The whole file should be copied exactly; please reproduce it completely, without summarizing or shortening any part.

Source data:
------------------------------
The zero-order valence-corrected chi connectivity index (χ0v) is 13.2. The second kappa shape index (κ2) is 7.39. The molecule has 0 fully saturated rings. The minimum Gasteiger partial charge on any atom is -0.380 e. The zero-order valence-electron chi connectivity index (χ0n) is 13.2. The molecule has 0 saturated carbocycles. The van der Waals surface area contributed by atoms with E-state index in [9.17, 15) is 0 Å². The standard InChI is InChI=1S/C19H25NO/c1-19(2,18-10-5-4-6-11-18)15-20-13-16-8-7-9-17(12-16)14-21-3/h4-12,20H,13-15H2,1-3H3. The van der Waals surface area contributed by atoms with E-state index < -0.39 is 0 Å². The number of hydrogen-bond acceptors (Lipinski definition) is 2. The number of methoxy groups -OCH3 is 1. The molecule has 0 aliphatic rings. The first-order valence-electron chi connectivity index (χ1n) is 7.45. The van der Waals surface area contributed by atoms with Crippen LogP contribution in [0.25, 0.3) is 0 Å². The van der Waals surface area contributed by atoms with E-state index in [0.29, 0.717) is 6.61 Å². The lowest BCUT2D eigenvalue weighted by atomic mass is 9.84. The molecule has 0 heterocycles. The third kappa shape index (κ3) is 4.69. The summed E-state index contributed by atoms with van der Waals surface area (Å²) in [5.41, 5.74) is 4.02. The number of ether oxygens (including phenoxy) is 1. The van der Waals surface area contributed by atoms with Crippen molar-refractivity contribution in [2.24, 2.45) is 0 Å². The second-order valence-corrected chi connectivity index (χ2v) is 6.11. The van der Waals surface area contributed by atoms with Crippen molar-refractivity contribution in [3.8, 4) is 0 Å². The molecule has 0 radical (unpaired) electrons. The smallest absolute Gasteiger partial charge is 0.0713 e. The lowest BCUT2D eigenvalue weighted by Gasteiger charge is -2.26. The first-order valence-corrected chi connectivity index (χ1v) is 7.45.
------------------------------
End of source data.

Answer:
The zero-order valence-corrected chi connectivity index (χ0v) is 13.2. The second kappa shape index (κ2) is 7.39. The molecule has 0 fully saturated rings. The minimum Gasteiger partial charge on any atom is -0.380 e. The zero-order valence-electron chi connectivity index (χ0n) is 13.2. The molecule has 0 saturated carbocycles. The van der Waals surface area contributed by atoms with E-state index in [9.17, 15) is 0 Å². The standard InChI is InChI=1S/C19H25NO/c1-19(2,18-10-5-4-6-11-18)15-20-13-16-8-7-9-17(12-16)14-21-3/h4-12,20H,13-15H2,1-3H3. The van der Waals surface area contributed by atoms with E-state index < -0.39 is 0 Å². The number of hydrogen-bond acceptors (Lipinski definition) is 2. The number of methoxy groups -OCH3 is 1. The molecule has 0 aliphatic rings. The first-order valence-electron chi connectivity index (χ1n) is 7.45. The van der Waals surface area contributed by atoms with Crippen LogP contribution in [0.25, 0.3) is 0 Å². The van der Waals surface area contributed by atoms with E-state index in [0.29, 0.717) is 6.61 Å². The lowest BCUT2D eigenvalue weighted by atomic mass is 9.84. The molecule has 0 heterocycles. The third kappa shape index (κ3) is 4.69. The summed E-state index contributed by atoms with van der Waals surface area (Å²) in [5.41, 5.74) is 4.02. The number of ether oxygens (including phenoxy) is 1. The van der Waals surface area contributed by atoms with Crippen molar-refractivity contribution in [2.24, 2.45) is 0 Å². The second-order valence-corrected chi connectivity index (χ2v) is 6.11. The van der Waals surface area contributed by atoms with Crippen molar-refractivity contribution in [3.8, 4) is 0 Å². The molecule has 0 radical (unpaired) electrons. The smallest absolute Gasteiger partial charge is 0.0713 e. The lowest BCUT2D eigenvalue weighted by Gasteiger charge is -2.26. The first-order valence-corrected chi connectivity index (χ1v) is 7.45.